Marigold, ‘Triple Treat’: Pretty yet never demanding, with three vibrant colors on one plant. No dead-heading and no dead brown blooms make for a gardener’s win-win. Gregarious garden performance is the gift of these ironclad plants. Easy care: just plant and water. ‘Triple Treat’ is heat and humidity tolerant. Once established these tri-color marigolds need only a bit of water to retain their beauty.
Petunia, ‘Night Sky’: Deep purple with white paint splashes, ‘Night Sky’ adds beauty to the universe. From a distance, these blooms attract much attention and when planted en masse the color resembles the starry night sky.
Lavender, ‘Bandera Purple’: This new lavender has Dutch bloodlines, and was first trialed in California and then at Burpee’s Fordhook Farm in Doylestown, Pennsylvania. Dense, floriferous blooms. First year flowering perennial that is a bee and butterfly magnet. Fragrant, drought tolerant plants are neat and elegant– ideal for small spaces and patio pots. Excellent for dry climates, requiring very little attention and water.
Crocosmia, ‘Orange Pekoe’: Originating from South Africa, this ‘imported’ tropical flowering plant now gives exotic flare in Northern Hemisphere gardens. Evergreen foliage with multi-color orange, yellow and fuchsia flowers on long spikes make ‘Orange Pekoe’ excellent for cut flowers and also vertical texture when not in bloom. Re-blooming perennial. Easy to maintain.
Blueberry, ‘Nocturne’: Science meets blueberry brawn. ‘Nocturne’ is a distinct rabbiteye-blueberry (Rabbiteye type are fast growing, wild and very adaptive) developed by Dr. Mark Ehlenfeldt and released by the Marucci Center for Blueberry & Cranberry Research and Extension, Chatsworth, N.J.) Nocturne are very cold-hardy and produce impressively vigorous bushes. Colorful orange unripe fruit add ornamental value to this unconventional landscape plant. Large, sweet, dusky black berries when fully ripe.
Strawberry, ‘Sweet Kiss’: Bountiful berries with less space – a sweet solution for limited sized gardens. Plants produce few runners and flower profusely, offering a cornucopia of berries. The large white blooms of ‘Sweet Kiss’ yield large fruits with classic shape, rich color and lush, inviting true strawberry taste. Perfect for patios, as well as gardens.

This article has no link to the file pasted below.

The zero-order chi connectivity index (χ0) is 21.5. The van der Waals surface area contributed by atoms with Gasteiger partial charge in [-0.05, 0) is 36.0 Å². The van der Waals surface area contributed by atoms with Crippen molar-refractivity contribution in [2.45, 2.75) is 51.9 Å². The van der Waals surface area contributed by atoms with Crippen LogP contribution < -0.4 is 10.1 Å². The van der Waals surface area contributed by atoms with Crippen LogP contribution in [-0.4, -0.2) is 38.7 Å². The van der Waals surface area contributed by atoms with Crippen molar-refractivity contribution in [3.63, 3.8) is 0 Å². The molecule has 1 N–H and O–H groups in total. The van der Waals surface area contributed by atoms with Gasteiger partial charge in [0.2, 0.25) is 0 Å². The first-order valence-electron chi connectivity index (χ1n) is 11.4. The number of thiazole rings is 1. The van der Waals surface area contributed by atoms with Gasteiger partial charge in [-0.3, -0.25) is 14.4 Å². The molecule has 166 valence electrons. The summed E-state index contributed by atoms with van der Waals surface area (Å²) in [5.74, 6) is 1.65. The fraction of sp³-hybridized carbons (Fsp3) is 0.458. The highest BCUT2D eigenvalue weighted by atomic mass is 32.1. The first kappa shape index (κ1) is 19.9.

Gardeners can find Burpee’s non-GMO flower and vegetable plants and seeds at www.burpee.com. The company’s website also offers free garden resources, articles, how-to videos and garden supplies.
A true heritage brand, the Burpee Co. was founded in Philadelphia in 1876 by W. Atlee Burpee, an 18-year-old with a passion for plants and animals, and a mother willing to lend him $1,000 of “seed money” to get him started in business. Within 25 years he had developed the largest, most innovative seed company in the world. By 1915 Burpee was mailing a million catalogs a year to America’s gardeners. Still located in the greater Philadelphia, Burpee is owned and operated by George Ball, a third-generation plantsman. All Burpee products are non-GMO. Burpee’s seeds and plants are available — and guaranteed — for all growing zones. The company’s highly recognizable catalog is available in late December each year. Seeds and plants can be ordered by mail, phone and online. For more information, gardening techniques, recipes, gift cards and more, visit //www.burpee.comor call 1-800-888-1447. The Burpee community can be found on Facebook, Pinterest and Twitter.
* The Garden Writers Association Foundation (GWAF) 2014 October Gardening Trends Research Report.